$$I=\left(\begin{array}{ccc}{I}_{xx}& {I}_{xy}& {I}_{xz}\\ {I}_{yx}& {I}_{yy}& {I}_{yz}\\ {I}_{zx}& {I}_{zy}& {I}_{zz}\end{array}\right)$$

#### Principal Axes of Inertia

The moments of inertia are by definition positive numbers. However, the products of inertia can be either positive, negative, or zero. They are zero if the axes of the inertia frame of resolution happen to coincide with the principal axes of inertia. The moments of inertia are then called the principal moments of inertia and the inertia matrix is said to be *diagonal*:

$$I=\left(\begin{array}{ccc}{I}_{xx}& 0& 0\\ 0& {I}_{yy}& 0\\ 0& 0& {I}_{zz}\end{array}\right)$$

The number of nontrivial inertia matrix elements that you must specify is in this case reduced to three—the principal moments of inertia. For this reason, the principal axes of inertia can be a convenient frame in which to specify the inertia matrix elements. This is the inertia frame of resolution assumed in the highly symmetrical preset shapes of the solid blocks.

The same, however, is not generally true of Extruded Solid or Revolved Solid solid shapes, nor is it of those imported via STEP or STL files. In Extruded Solid and Revolved Solid shapes, the frame placement depends closely on how you define the geometrical cross-sections. In imported shapes, it depends on how, relative to the local zero coordinate, the part geometries were modeled.

As a best practice, always consider the placement of the inertia frame of resolution when specifying the elements of the inertia matrix explicitly, particularly when using a solid block. The frame position is always that of the center of mass, but its orientation relative to a solid geometry, when using a solid block, may not always coincide with the principal axes of inertia.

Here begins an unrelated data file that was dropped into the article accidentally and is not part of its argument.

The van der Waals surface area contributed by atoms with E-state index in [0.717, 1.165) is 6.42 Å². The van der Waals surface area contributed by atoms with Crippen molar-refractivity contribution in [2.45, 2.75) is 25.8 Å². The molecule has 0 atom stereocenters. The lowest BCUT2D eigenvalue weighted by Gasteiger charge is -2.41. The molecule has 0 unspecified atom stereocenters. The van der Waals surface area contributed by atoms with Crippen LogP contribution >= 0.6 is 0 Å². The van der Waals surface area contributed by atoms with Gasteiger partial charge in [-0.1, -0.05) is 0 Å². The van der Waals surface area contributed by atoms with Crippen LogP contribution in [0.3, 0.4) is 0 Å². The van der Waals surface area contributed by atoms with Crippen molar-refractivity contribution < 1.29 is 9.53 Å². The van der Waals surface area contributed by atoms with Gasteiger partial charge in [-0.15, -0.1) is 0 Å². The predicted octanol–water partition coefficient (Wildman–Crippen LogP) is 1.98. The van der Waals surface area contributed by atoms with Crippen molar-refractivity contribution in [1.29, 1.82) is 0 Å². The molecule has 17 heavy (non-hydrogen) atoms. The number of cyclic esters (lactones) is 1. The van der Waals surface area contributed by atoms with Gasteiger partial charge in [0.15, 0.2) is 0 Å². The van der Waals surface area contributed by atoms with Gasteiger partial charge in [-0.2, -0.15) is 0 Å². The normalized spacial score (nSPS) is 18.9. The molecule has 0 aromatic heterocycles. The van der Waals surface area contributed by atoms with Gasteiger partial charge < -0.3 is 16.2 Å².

#### Try It: Specify a `Custom`

Inertia

Consider the rectangular beam shown in the figure. Determine its mass, center of mass, moments of inertia, and products of inertia. Specify the calculated parameters explicitly in a Brick Solid block using a `Custom`

inertia parameterization.

**Material and Dimensions. **Assume a construction of aluminum and a corresponding mass density of 0.09754 lbm/in^3. Use the beam dimensions:

Width

*x*= 3 inHeight

*y*= 4 inLength

*z*= 10 in

**Prepare the Beam Model. **Add a Brick Solid block to a Simscape Multibody model. In the Brick Solid block dialog box, specify the beam geometry: set the **Geometry** > **Dimensions** parameter to `[3 4 10] in`

. This array corresponds to the beam dimensions [*x* *y* *z*].

The geometry type affects the placement of the local reference frame (**R**) and therefore the inertia calculations themselves. In the visualization toolstrip, click the **Toggle visibility of frames** button. Frame **R** is located at the center of mass and its axes are parallel to the beam dimensions (*x*, *y*, and *z*).

**Specify the Inertia Parameters. **Calculate the inertia parameters from the density and dimensions of the beam. Then, specify the calculated values in the **Inertia** section of the Brick Solid block parameters:

**Mass**— Product of mass density (*ρ*) and volume (*x*·*y*·*z*):$$m=\rho \left(x\xb7y\xb7z\right)=11.7\text{\hspace{0.17em}}\text{lb}$$

**Center of Mass**— Centroid coordinates with respect to the local reference frame (**R**):$$\left[\overline{x},\overline{y},\overline{z}\right]=\left[0,0,0\right]$$

**Moments of Inertia**— From standard expressions with respect to the inertia frame of resolution (**I**):$$\left[{I}_{xx},{I}_{yy},{I}_{zz}\right]=\frac{m}{12}\left[\left({y}^{2}+\text{}{z}^{2}\right),\left({z}^{2}+{x}^{2}\right),\left({x}^{2}+\text{}{y}^{2}\right)\right]=\left[113.1,\text{\hspace{0.17em}}106.3,\text{\hspace{0.17em}}24.4\right]\text{\hspace{0.17em}}\text{\hspace{0.17em}}\text{lbm*in^2}$$

**Products of Inertia**— From symmetry with respect to the inertia frame of resolution (**I**):$$\left[{I}_{yz},{I}_{zx},{I}_{xy}\right]=\left[0,0,0\right]$$